Into the Bright Unknown, the final book in Rae Carson's Gold Seer Trilogy, doesn't shine as bright as its predecessors.
Entries tagged: RacismBook Report Book Report
Samira Ahmed scores a win for #ownvoices with a relatable and realistic heroine in her debut novel, Love, Hate & Other Filters.
Jason Reynolds and Brendan Kiely turn headlines into human stories with their deeply affecting novel, All American Boys.
Mitali Perkins creates a homage to immigrants and complicated families in You Bring The Distant Near.
Anna-Marie McLemore’s latest novel, Wild Beauty, is another magical-realism-story-featuring-beautiful-diversity-and-LGBTQ+-characters home run.
The Fantastic Beasts and Where to Find Them movie takes place in 1926 but pretends racism wasn't a thing.
The promising plot of Laurie Forest’s The Black Witch is overwhelmed by the book’s problematic themes.
March to your nearest copy of John Lewis' graphic novel memoir of the Civil Rights Movement.
Angie Thomas' phenomenal and essential debut is a thoughtful examination of systemic racism.
Jennifer Latham's brilliant Dreamland Burning is so much more than just the story of a girl uncovering a historical mystery.
Just in case you're not already mad enough or sad enough.
Sherri L. Smith's Flygirl is a World War II-era tale of a young black pilot who will do whatever it takes--including presenting herself as a white woman--to be allowed to fly.
Performing for one night only! You won’t want to miss Liza Ketchum’s The Life Fantastic, a novel in three acts.
Rae Carson’s Like a River Glorious, the second book in The Gold Seer Trilogy, moves the action off the cross-country trail to a settlement in California, but that doesn’t mean it becomes any less dangerous.
In Randi Pink's Into White, Toya desperately prays to be any other race but black -- and it works.
Cat Winters brings us a Hamlet retelling set in rural 1920s Oregon.
The first book in Susan Dennard’s new fantasy series doesn’t disappoint.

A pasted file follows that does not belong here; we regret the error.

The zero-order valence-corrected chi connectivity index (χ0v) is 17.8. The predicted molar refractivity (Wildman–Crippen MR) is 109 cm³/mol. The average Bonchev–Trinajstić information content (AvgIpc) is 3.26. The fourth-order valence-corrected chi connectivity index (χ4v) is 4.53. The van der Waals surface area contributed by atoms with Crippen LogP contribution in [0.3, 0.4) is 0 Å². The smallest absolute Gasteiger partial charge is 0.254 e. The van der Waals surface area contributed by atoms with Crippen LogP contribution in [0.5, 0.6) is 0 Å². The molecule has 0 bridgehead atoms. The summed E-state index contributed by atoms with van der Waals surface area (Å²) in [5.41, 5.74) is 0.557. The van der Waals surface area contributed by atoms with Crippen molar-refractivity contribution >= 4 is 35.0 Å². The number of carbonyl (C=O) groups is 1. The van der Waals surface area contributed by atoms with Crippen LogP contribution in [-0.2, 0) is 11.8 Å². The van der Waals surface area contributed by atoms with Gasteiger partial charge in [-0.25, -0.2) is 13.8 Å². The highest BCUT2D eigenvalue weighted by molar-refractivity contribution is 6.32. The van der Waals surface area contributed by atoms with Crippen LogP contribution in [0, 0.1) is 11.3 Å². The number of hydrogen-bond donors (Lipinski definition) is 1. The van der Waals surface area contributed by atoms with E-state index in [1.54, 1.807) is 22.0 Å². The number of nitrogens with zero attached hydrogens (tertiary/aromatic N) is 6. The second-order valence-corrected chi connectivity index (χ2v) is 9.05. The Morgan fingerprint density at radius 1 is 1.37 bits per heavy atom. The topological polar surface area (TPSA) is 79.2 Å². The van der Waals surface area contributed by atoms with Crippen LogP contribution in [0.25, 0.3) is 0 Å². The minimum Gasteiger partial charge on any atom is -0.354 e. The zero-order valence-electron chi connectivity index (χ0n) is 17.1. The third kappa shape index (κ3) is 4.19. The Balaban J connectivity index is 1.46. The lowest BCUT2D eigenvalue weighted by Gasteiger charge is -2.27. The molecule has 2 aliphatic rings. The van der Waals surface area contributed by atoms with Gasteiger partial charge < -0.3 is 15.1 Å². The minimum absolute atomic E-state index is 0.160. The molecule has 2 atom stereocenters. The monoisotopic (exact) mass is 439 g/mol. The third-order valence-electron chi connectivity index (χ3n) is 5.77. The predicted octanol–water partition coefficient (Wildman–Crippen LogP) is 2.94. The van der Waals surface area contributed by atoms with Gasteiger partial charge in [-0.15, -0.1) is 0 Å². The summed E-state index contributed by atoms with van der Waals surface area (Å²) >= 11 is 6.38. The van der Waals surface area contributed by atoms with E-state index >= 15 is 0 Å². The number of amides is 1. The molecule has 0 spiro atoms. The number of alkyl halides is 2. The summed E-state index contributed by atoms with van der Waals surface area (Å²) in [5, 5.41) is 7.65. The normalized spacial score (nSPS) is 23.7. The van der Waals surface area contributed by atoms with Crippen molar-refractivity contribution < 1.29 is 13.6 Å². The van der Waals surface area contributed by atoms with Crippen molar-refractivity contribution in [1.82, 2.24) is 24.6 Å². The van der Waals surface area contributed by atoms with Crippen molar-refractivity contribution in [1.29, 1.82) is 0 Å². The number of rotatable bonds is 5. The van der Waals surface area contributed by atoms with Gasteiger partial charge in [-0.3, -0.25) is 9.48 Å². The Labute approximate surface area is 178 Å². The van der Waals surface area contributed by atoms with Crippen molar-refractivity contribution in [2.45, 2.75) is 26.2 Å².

Ashley Hope Pérez's Out of Darkness is everything a reader could want in a historical novel.
In Stephen Emond's Bright Lights, Dark Nights, does first love stand a chance amid escalating racial tensions?
Robin Talley's debut is nuanced, compassionate and powerful, and manages to skillfully balance a compelling story with two very difficult historical and cultural subjects.
Join us, if you will, on a planet where slaves are genetically engineered.
Celeste Ng's Everything I Never Told You looks at a mixed-race family in 1977 small-town Ohio struggling with the death of their golden child.
Author May-lee Chai stops by to discuss the trubs she had with publishing her "ethnic" heroine book, Hapa Girl -- and how her following books (Dragon Chica and Tiger Girl) found a home with the YA crowd.
Alix reviews Dave Freer's The Steam Mole, the sequel to Cuttlefish. (This time with 100% more steampunk Australia!)
Alix reviews Cuttlefish by Dave Freer, a book set in an alternate universe where sea-levels have risen, London looks more like Venice, and illegal submarines run a pretty extensive black market.
Erin reviews Annabel Pitcher's My Sister Lives on the Mantlepiece, a story of the wild romance of grief and the tiny blossoms of hope. REQUIRED READING, Y'ALL.
Andrew Cotto's The Domino Effect takes the testosterone level up to a 9.
Alix applies the Tintin Drinking Game to Tintin in the Congo and concludes that it is an even worse book than Flowers in the Attic.
Forever Young Adult presents: a review of Black Boy White School by Brian F. Walker
Meghan reviews The Blood Lie by Shirley Reva Vernick, in which a boy faces wrongful accusations born out of bigotry.
Erin reviews Sweet Valley High books 46-50 in the form of a drinking game! Yay! The dramz just got even more entertaining.
Banned Book Week continues with Erin's review of one of her favorite books, To Kill a Mockingbird by Harper Lee.
Jenny finds a bosom buddy in Bliss by Lauren Myracle.